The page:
Fresh vote over Norfolk councillor allowance increase as opponents eye u-turn
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Councillors will today decide whether to put a stop to a controversial move to increase their allowances - at a time when millions of pounds of cuts and savings are being considered.
Before Christmas, Norfolk county councillors voted, by 39 votes to 26 with two abstentions, to increase their basic allowance from £9,401 to £10,500 a year.That was despite an independent panel recommending basic allowance should stay at the current level, bar any percentage increase local authority staff get,
The panel accepted a need for a 'fundamental review', with allowances lower than in neighbouring counties, but recommended any changes should happen next year.
They highlighted how the council has been consulting over 'significant budgetary reductions'.
But Conservative leader Cliff Jordan went against the recommendation and proposed the basic allowance increase. He also recommended his special responsibility allowance as leader should go up to £31,700 from £27,495, although he subsequently said he would donate his increase to charity.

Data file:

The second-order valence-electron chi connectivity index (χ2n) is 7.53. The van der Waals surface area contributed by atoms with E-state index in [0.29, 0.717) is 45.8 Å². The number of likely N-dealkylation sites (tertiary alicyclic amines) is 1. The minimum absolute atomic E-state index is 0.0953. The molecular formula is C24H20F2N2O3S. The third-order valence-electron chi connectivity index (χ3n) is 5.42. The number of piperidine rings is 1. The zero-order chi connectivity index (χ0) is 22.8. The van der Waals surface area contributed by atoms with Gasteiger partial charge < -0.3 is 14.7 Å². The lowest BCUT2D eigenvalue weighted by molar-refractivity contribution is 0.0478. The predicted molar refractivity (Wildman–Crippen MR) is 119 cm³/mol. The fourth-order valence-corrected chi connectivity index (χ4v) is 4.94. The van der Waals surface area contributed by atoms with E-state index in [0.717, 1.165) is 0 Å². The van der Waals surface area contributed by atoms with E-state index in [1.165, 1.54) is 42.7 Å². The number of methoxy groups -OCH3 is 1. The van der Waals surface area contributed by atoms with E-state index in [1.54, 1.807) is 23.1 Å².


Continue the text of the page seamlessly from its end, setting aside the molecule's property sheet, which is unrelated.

He also recommended the chairs of adult social care and children's services committee get an increase of £13,747 to £15,809. The independent panel had said their allowances should go up.
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The increases will see £142,000 shared among county councillors, from an under spend in the allowances budget.
But Labour and the Liberal Democrats, who voted against the hike, have forced today's special meeting, where they will put forward a motion which will see all 84 councillors vote on whether to rescind the increase.
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Mr Jordan has said that putting up allowances is the right thing to do. He said that, with the council having to plug a £125m funding gap by 2021/22, there will never be a 'good' time to tackle the issue of allowances.
However, Labour leader Steve Morphew and Liberal Democrat leader Dan Roper, say it is not the time to increase allowances when services are under threat.
Consultation has just finished, ahead of next month's budget setting, with bus subsidies and funding for children's centres potentially being cut.